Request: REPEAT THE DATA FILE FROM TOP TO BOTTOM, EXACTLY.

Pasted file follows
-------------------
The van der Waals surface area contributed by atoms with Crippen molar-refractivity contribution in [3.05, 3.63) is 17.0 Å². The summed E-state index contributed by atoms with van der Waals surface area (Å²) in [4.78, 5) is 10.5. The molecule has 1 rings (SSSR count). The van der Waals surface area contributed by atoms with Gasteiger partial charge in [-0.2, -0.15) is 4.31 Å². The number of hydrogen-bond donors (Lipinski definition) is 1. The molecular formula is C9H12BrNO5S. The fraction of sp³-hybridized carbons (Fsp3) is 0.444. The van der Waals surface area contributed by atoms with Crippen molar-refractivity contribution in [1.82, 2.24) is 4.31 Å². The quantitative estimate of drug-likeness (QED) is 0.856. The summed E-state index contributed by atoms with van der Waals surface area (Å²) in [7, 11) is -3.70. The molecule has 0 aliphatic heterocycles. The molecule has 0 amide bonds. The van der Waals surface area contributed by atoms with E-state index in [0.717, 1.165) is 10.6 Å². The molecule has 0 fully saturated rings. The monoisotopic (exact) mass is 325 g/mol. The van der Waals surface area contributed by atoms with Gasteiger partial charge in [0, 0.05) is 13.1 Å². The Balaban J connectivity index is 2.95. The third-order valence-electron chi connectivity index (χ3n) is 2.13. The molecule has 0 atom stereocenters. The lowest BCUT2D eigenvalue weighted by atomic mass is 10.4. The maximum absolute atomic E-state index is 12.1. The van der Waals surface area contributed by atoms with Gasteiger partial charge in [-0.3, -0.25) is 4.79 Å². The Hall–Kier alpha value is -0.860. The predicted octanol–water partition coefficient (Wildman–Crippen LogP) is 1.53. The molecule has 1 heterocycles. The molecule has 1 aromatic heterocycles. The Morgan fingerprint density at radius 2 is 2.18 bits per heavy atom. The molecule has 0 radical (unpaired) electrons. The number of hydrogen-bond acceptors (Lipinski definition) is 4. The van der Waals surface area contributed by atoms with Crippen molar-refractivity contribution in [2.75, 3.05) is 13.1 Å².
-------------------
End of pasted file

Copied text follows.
The van der Waals surface area contributed by atoms with Crippen molar-refractivity contribution in [3.05, 3.63) is 17.0 Å². The summed E-state index contributed by atoms with van der Waals surface area (Å²) in [4.78, 5) is 10.5. The molecule has 1 rings (SSSR count). The van der Waals surface area contributed by atoms with Gasteiger partial charge in [-0.2, -0.15) is 4.31 Å². The number of hydrogen-bond donors (Lipinski definition) is 1. The molecular formula is C9H12BrNO5S. The fraction of sp³-hybridized carbons (Fsp3) is 0.444. The van der Waals surface area contributed by atoms with Crippen molar-refractivity contribution in [1.82, 2.24) is 4.31 Å². The quantitative estimate of drug-likeness (QED) is 0.856. The summed E-state index contributed by atoms with van der Waals surface area (Å²) in [7, 11) is -3.70. The molecule has 0 aliphatic heterocycles. The molecule has 0 amide bonds. The van der Waals surface area contributed by atoms with E-state index in [0.717, 1.165) is 10.6 Å². The molecule has 0 fully saturated rings. The monoisotopic (exact) mass is 325 g/mol. The van der Waals surface area contributed by atoms with Gasteiger partial charge in [0, 0.05) is 13.1 Å². The Balaban J connectivity index is 2.95. The third-order valence-electron chi connectivity index (χ3n) is 2.13. The molecule has 0 atom stereocenters. The lowest BCUT2D eigenvalue weighted by atomic mass is 10.4. The maximum absolute atomic E-state index is 12.1. The van der Waals surface area contributed by atoms with Gasteiger partial charge in [-0.3, -0.25) is 4.79 Å². The Hall–Kier alpha value is -0.860. The predicted octanol–water partition coefficient (Wildman–Crippen LogP) is 1.53. The molecule has 1 heterocycles. The molecule has 1 aromatic heterocycles. The Morgan fingerprint density at radius 2 is 2.18 bits per heavy atom. The molecule has 0 radical (unpaired) electrons. The number of hydrogen-bond acceptors (Lipinski definition) is 4. The van der Waals surface area contributed by atoms with Crippen molar-refractivity contribution in [2.75, 3.05) is 13.1 Å².